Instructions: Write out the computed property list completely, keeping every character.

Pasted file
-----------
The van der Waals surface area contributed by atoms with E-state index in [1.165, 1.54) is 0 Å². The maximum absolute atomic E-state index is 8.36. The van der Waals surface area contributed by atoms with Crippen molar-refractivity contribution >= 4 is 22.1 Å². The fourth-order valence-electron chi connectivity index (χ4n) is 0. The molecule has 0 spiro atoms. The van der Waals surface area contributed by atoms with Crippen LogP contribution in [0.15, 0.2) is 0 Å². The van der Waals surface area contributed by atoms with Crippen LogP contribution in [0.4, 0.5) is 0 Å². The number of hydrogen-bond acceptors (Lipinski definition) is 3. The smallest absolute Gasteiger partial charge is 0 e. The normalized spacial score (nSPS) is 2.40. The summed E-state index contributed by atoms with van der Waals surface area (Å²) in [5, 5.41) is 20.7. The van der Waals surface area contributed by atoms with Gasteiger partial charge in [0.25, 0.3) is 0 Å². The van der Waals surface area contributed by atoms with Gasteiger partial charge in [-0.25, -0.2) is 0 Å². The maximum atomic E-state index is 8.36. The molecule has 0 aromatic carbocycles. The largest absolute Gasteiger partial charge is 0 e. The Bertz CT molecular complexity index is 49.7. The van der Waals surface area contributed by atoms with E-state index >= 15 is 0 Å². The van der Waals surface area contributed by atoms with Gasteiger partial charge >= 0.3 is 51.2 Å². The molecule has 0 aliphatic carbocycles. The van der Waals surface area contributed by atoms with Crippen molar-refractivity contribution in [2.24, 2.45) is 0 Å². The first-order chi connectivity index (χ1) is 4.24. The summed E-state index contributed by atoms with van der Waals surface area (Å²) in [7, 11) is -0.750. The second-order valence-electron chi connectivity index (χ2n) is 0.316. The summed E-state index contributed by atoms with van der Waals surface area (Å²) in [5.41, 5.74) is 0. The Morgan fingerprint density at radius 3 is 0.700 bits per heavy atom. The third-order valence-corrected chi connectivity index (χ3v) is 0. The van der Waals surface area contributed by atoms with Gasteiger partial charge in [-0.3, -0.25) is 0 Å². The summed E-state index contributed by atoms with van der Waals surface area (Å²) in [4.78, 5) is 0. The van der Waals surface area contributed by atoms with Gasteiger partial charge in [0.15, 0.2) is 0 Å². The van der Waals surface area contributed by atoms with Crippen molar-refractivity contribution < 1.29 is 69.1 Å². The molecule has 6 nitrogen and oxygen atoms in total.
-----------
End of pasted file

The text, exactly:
The van der Waals surface area contributed by atoms with E-state index in [1.165, 1.54) is 0 Å². The maximum absolute atomic E-state index is 8.36. The van der Waals surface area contributed by atoms with Crippen molar-refractivity contribution >= 4 is 22.1 Å². The fourth-order valence-electron chi connectivity index (χ4n) is 0. The molecule has 0 spiro atoms. The van der Waals surface area contributed by atoms with Crippen LogP contribution in [0.15, 0.2) is 0 Å². The van der Waals surface area contributed by atoms with Crippen LogP contribution in [0.4, 0.5) is 0 Å². The number of hydrogen-bond acceptors (Lipinski definition) is 3. The smallest absolute Gasteiger partial charge is 0 e. The normalized spacial score (nSPS) is 2.40. The summed E-state index contributed by atoms with van der Waals surface area (Å²) in [5, 5.41) is 20.7. The van der Waals surface area contributed by atoms with Gasteiger partial charge in [0.25, 0.3) is 0 Å². The van der Waals surface area contributed by atoms with Gasteiger partial charge in [-0.25, -0.2) is 0 Å². The maximum atomic E-state index is 8.36. The molecule has 0 aromatic carbocycles. The largest absolute Gasteiger partial charge is 0 e. The Bertz CT molecular complexity index is 49.7. The van der Waals surface area contributed by atoms with E-state index >= 15 is 0 Å². The van der Waals surface area contributed by atoms with Gasteiger partial charge >= 0.3 is 51.2 Å². The molecule has 0 aliphatic carbocycles. The van der Waals surface area contributed by atoms with Crippen molar-refractivity contribution in [2.24, 2.45) is 0 Å². The first-order chi connectivity index (χ1) is 4.24. The summed E-state index contributed by atoms with van der Waals surface area (Å²) in [7, 11) is -0.750. The second-order valence-electron chi connectivity index (χ2n) is 0.316. The summed E-state index contributed by atoms with van der Waals surface area (Å²) in [5.41, 5.74) is 0. The Morgan fingerprint density at radius 3 is 0.700 bits per heavy atom. The third-order valence-corrected chi connectivity index (χ3v) is 0. The van der Waals surface area contributed by atoms with Gasteiger partial charge in [-0.3, -0.25) is 0 Å². The summed E-state index contributed by atoms with van der Waals surface area (Å²) in [4.78, 5) is 0. The van der Waals surface area contributed by atoms with Gasteiger partial charge in [0.15, 0.2) is 0 Å². The van der Waals surface area contributed by atoms with Crippen molar-refractivity contribution < 1.29 is 69.1 Å². The molecule has 6 nitrogen and oxygen atoms in total.